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Archive for May, 2010

Prop. 15 supporters hail court ruling on AZ law

Supporters of Proposition 15 – the “California Fair Elections Act, which would create a pilot program for public campaign finance in the 2014 and 2018 elections for Secretary of State – are applauding a 9th U.S. Circuit Court of Appeals decision issued Friday to uphold Arizona’s similar law.

Arizona’s law was challenged by six past and future candidates for Arizona political office who have, or plan to, run privately-financed campaigns, as well by as two political action committees who fund such candidates. They said the law’s matching-funds provision – which says a candidate opting for the public-financing system and receiving an initial grant and then would get more money from the state to match what an opponent outside the system spends – violates their First Amendment right to political speech by punishing them for making, receiving or spending campaign contributions above the threshold that triggers the matching funds. They also claimed that because the Act treats candidates differently based on whether or not they participate in the public financing scheme, it denies them the equal protection of the law under the 14th Amendment.

A lower court had ruled for the plaintiffs on their First Amendment claim, so it never reached the 14th Amendment claim. A three-judge panel ruled unanimously Friday to overturn the lower court’s decision and reject the First Amendment claim, and sent the 14th Amendment Claim back to the lower court for adjudication.

“Based on the record before us, we conclude that any burden the Act imposes on Plaintiffs’ speech is indirect or minimal,” Circuit Judge A. Wallace Tashima wrote for the panel, which also included circuit judges Andrew Kleinfeld and Sidney Thomas. No Plaintiff … has pointed to any specific instance in which she or he has declined a contribution or failed to make an expenditure for fear of triggering matching funds. The record as a whole contradicts many of Plaintiffs’ unsupported assertions that their speech has been chilled.”

“Plaintiffs bemoan that matching funds deny them a competitive advantage in elections. The essence of this claim is not that they have been silenced, but that the speech of their opponents has been enabled,” Tashima wrote. “We agree with the First Circuit that the First Amendment includes ‘no right to speak free from response — the purpose of the First Amendment is to secure the widest possible dissemination of information from diverse and antagonistic sources.’ ”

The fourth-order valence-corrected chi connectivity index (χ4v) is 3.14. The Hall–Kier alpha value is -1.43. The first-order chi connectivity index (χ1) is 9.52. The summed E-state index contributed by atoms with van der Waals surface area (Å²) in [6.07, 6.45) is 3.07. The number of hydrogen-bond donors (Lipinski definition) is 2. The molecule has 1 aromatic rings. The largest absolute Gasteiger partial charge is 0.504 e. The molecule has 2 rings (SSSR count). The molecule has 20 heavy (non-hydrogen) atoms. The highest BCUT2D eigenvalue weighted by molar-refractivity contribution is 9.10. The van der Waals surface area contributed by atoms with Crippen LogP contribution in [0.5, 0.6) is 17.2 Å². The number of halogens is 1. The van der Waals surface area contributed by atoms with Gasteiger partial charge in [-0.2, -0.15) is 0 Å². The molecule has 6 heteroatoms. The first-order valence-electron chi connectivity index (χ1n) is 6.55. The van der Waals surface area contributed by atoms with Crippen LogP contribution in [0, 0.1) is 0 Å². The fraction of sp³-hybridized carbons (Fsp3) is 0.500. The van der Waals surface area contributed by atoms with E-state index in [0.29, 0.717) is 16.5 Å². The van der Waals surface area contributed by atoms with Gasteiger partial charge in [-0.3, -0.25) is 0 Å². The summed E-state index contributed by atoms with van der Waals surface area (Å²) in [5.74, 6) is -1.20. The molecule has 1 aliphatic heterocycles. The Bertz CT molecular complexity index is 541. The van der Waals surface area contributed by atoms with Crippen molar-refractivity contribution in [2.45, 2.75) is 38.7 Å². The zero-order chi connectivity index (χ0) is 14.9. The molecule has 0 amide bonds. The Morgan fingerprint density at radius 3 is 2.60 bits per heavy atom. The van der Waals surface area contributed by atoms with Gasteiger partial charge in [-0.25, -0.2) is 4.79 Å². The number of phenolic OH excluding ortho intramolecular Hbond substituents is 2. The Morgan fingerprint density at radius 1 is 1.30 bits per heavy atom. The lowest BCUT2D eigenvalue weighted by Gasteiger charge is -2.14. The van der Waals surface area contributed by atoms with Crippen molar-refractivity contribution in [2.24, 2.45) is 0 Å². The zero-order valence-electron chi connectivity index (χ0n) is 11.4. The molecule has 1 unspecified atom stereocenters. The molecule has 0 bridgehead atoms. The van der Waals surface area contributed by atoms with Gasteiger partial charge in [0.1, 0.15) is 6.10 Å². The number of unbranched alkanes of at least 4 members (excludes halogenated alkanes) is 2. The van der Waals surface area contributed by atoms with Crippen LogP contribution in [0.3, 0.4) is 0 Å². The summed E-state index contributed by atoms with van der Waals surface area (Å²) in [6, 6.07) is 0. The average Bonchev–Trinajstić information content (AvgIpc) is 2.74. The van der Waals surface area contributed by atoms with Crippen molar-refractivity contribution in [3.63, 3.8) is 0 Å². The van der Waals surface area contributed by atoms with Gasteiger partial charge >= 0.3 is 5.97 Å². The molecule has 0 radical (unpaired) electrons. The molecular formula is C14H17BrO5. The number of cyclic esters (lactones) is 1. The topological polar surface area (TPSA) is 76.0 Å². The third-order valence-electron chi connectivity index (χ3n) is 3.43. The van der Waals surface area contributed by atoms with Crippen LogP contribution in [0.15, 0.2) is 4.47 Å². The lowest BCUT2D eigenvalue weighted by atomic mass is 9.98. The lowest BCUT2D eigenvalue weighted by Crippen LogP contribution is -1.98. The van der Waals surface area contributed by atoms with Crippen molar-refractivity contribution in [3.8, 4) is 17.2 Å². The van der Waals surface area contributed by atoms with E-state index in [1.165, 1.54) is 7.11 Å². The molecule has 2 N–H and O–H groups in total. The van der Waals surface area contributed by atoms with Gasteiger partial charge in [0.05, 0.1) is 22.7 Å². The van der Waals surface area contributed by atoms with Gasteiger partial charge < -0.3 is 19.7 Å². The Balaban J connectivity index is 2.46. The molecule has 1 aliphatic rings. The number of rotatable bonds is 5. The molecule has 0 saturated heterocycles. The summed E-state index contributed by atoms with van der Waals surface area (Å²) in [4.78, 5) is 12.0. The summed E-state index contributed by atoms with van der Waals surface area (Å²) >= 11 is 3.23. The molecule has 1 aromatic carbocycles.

“The 9th Circuit Court of Appeals correctly held that the matching funds provision of the Clean Elections Act does not violate the First Amendment,” Grant Davis-Denny, a California Common Cause board member on the legal team that defended the Arizona law, said today in a news release. “In fact, matching funds actually promote speech while also reducing the potential for large private contributions to corrupt elected officials.”

Thomas Hiltachk, attorney for Proposition 15’s opponents, issued a statement today saying the ruling “was limited to a narrow free speech issue raised by Arizona’s law.”

“ has never argued that public campaign financing violates constitutional protections of free speech. While this is an important issue, it is one that will ultimately be resolved by the U.S. Supreme Court,” he said. “The issues that are important to voters in California are jobs, taxes and moving our state’s economy forward. By inviting legislators to finance their own campaigns with General Fund dollars, Proposition 15 would add more pressure to a state budget that is over-extended by $19 billion. Voters must decide if giving tax dollars to politicians for their campaigns is a higher priority than vital services such as education, public safety, healthcare and transportation.”

But that’s not an entirely accurate assessment of how the public campaign financing would be paid for under Prop. 15; more on that after the jump…
Read the rest of this entry »

Posted on Monday, May 24th, 2010
Under: 2010 election, ballot measures, campaign finance | 2 Comments »

New candidate, old trick

Alameda County Superior Court candidate Louis Goodman’s website, as well as his direct-mail piece that’s hitting mailboxes all over the county, offer up the following quotes:

  • “We endorse Louis Goodman for Alameda County Superior Court Judge.” – Oakland Tribune
  • “Goodman’s experience as a volunteer judge [Judge Pro-tem] in the Alameda County court system – along with his experience as a criminal defense attorney and former district attorney – make him the best choice for the job.” – The Fremont Argus
  • “We are impressed with Goodman’s grasp of court procedure and what it takes to keep a calendar moving.” – The Hayward Daily Review
  • “Unlike his opponents, Goodman has actual experience…” – Tri-Valley Herald
  • “We recommend Louis Goodman for judge – Voters in Alameda County will be electing a new judge to the Superior Court in the June 8 election.” – Alameda Times-Star
  • It sounds like quite a cavalcade of media endorsements, until you realize that all these quotes came from the same endorsement editorial which was published in all of the papers, all of which are part of the Bay Area News Group – East Bay. What Goodman made to look like five endorsements is actually just one.